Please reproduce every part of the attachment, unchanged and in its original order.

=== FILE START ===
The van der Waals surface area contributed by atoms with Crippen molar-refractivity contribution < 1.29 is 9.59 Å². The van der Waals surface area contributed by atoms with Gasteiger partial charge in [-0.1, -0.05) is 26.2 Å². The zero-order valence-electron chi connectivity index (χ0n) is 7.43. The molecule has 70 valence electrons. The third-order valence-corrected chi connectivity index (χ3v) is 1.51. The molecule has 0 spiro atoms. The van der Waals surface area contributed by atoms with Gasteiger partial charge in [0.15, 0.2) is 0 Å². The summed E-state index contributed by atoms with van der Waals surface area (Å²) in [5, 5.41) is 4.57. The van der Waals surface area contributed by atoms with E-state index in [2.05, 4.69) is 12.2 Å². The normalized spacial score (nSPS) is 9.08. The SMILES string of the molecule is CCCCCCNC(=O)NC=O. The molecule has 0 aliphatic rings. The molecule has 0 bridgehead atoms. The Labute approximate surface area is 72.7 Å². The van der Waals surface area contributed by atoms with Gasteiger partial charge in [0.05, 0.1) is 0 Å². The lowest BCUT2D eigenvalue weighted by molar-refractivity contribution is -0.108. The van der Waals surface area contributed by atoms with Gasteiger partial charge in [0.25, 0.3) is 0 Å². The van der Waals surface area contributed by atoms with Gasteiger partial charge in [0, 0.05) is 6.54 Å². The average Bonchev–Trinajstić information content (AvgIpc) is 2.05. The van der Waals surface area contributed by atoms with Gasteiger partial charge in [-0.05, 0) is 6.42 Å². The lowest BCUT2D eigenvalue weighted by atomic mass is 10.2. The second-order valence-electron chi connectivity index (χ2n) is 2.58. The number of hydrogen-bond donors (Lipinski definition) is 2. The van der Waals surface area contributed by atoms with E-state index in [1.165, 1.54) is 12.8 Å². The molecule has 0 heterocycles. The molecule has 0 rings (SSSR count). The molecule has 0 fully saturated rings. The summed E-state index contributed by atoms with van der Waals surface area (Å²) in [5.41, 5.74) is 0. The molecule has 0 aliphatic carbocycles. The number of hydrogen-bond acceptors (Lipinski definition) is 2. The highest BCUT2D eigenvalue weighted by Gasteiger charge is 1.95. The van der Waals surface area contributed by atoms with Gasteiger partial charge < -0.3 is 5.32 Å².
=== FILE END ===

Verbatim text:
The van der Waals surface area contributed by atoms with Crippen molar-refractivity contribution < 1.29 is 9.59 Å². The van der Waals surface area contributed by atoms with Gasteiger partial charge in [-0.1, -0.05) is 26.2 Å². The zero-order valence-electron chi connectivity index (χ0n) is 7.43. The molecule has 70 valence electrons. The third-order valence-corrected chi connectivity index (χ3v) is 1.51. The molecule has 0 spiro atoms. The van der Waals surface area contributed by atoms with Gasteiger partial charge in [0.15, 0.2) is 0 Å². The summed E-state index contributed by atoms with van der Waals surface area (Å²) in [5, 5.41) is 4.57. The van der Waals surface area contributed by atoms with E-state index in [2.05, 4.69) is 12.2 Å². The normalized spacial score (nSPS) is 9.08. The SMILES string of the molecule is CCCCCCNC(=O)NC=O. The molecule has 0 aliphatic rings. The molecule has 0 bridgehead atoms. The Labute approximate surface area is 72.7 Å². The van der Waals surface area contributed by atoms with Gasteiger partial charge in [0.05, 0.1) is 0 Å². The lowest BCUT2D eigenvalue weighted by molar-refractivity contribution is -0.108. The van der Waals surface area contributed by atoms with Gasteiger partial charge in [0.25, 0.3) is 0 Å². The van der Waals surface area contributed by atoms with Gasteiger partial charge in [0, 0.05) is 6.54 Å². The average Bonchev–Trinajstić information content (AvgIpc) is 2.05. The van der Waals surface area contributed by atoms with Gasteiger partial charge in [-0.05, 0) is 6.42 Å². The lowest BCUT2D eigenvalue weighted by atomic mass is 10.2. The second-order valence-electron chi connectivity index (χ2n) is 2.58. The number of hydrogen-bond donors (Lipinski definition) is 2. The van der Waals surface area contributed by atoms with E-state index in [1.165, 1.54) is 12.8 Å². The molecule has 0 heterocycles. The molecule has 0 rings (SSSR count). The molecule has 0 fully saturated rings. The summed E-state index contributed by atoms with van der Waals surface area (Å²) in [5.41, 5.74) is 0. The molecule has 0 aliphatic carbocycles. The number of hydrogen-bond acceptors (Lipinski definition) is 2. The highest BCUT2D eigenvalue weighted by Gasteiger charge is 1.95. The van der Waals surface area contributed by atoms with Gasteiger partial charge < -0.3 is 5.32 Å².